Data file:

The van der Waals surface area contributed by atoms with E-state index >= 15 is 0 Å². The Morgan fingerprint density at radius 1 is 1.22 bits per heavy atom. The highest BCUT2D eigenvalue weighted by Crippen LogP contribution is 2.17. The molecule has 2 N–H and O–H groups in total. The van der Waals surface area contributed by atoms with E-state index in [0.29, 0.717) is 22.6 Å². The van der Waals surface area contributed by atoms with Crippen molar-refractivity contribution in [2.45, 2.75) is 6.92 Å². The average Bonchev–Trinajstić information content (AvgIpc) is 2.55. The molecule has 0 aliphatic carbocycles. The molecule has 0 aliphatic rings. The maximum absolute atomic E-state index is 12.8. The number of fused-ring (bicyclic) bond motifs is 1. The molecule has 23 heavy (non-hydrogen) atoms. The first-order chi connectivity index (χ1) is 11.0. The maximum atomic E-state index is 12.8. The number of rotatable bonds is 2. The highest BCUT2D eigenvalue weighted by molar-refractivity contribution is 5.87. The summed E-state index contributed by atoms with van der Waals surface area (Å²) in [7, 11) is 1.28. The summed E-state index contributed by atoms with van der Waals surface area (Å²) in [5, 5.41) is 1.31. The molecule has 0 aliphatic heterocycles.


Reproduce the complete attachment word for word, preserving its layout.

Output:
The van der Waals surface area contributed by atoms with E-state index >= 15 is 0 Å². The Morgan fingerprint density at radius 1 is 1.22 bits per heavy atom. The highest BCUT2D eigenvalue weighted by Crippen LogP contribution is 2.17. The molecule has 2 N–H and O–H groups in total. The van der Waals surface area contributed by atoms with E-state index in [0.29, 0.717) is 22.6 Å². The van der Waals surface area contributed by atoms with Crippen molar-refractivity contribution in [2.45, 2.75) is 6.92 Å². The average Bonchev–Trinajstić information content (AvgIpc) is 2.55. The molecule has 0 aliphatic carbocycles. The molecule has 0 aliphatic rings. The maximum absolute atomic E-state index is 12.8. The number of fused-ring (bicyclic) bond motifs is 1. The molecule has 23 heavy (non-hydrogen) atoms. The first-order chi connectivity index (χ1) is 11.0. The maximum atomic E-state index is 12.8. The number of rotatable bonds is 2. The highest BCUT2D eigenvalue weighted by molar-refractivity contribution is 5.87. The summed E-state index contributed by atoms with van der Waals surface area (Å²) in [7, 11) is 1.28. The summed E-state index contributed by atoms with van der Waals surface area (Å²) in [5, 5.41) is 1.31. The molecule has 0 aliphatic heterocycles.